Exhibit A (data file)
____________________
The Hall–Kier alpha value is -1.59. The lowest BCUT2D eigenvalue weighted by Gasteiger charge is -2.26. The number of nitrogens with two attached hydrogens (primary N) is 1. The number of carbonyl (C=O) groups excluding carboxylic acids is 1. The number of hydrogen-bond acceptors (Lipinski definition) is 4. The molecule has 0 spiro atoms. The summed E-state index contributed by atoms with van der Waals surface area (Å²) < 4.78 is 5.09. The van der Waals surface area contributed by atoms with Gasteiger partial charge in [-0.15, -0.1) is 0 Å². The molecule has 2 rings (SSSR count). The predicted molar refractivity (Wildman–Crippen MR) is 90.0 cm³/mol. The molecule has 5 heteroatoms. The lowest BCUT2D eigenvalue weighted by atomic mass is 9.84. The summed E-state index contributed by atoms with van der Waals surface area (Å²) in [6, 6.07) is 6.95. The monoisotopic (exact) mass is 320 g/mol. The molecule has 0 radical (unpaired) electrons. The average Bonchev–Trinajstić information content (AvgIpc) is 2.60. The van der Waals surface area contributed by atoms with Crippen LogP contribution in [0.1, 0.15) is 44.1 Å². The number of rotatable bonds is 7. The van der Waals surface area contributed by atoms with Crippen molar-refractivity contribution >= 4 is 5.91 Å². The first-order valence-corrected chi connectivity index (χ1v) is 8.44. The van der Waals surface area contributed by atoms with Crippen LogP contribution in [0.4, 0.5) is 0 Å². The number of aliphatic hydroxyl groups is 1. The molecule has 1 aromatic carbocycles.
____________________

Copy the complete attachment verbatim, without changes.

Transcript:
The Hall–Kier alpha value is -1.59. The lowest BCUT2D eigenvalue weighted by Gasteiger charge is -2.26. The number of nitrogens with two attached hydrogens (primary N) is 1. The number of carbonyl (C=O) groups excluding carboxylic acids is 1. The number of hydrogen-bond acceptors (Lipinski definition) is 4. The molecule has 0 spiro atoms. The summed E-state index contributed by atoms with van der Waals surface area (Å²) < 4.78 is 5.09. The van der Waals surface area contributed by atoms with Gasteiger partial charge in [-0.15, -0.1) is 0 Å². The molecule has 2 rings (SSSR count). The predicted molar refractivity (Wildman–Crippen MR) is 90.0 cm³/mol. The molecule has 5 heteroatoms. The lowest BCUT2D eigenvalue weighted by atomic mass is 9.84. The summed E-state index contributed by atoms with van der Waals surface area (Å²) in [6, 6.07) is 6.95. The monoisotopic (exact) mass is 320 g/mol. The molecule has 0 radical (unpaired) electrons. The average Bonchev–Trinajstić information content (AvgIpc) is 2.60. The van der Waals surface area contributed by atoms with Crippen LogP contribution in [0.1, 0.15) is 44.1 Å². The number of rotatable bonds is 7. The van der Waals surface area contributed by atoms with Crippen molar-refractivity contribution >= 4 is 5.91 Å². The first-order valence-corrected chi connectivity index (χ1v) is 8.44. The van der Waals surface area contributed by atoms with Crippen LogP contribution in [0.4, 0.5) is 0 Å². The number of aliphatic hydroxyl groups is 1. The molecule has 1 aromatic carbocycles.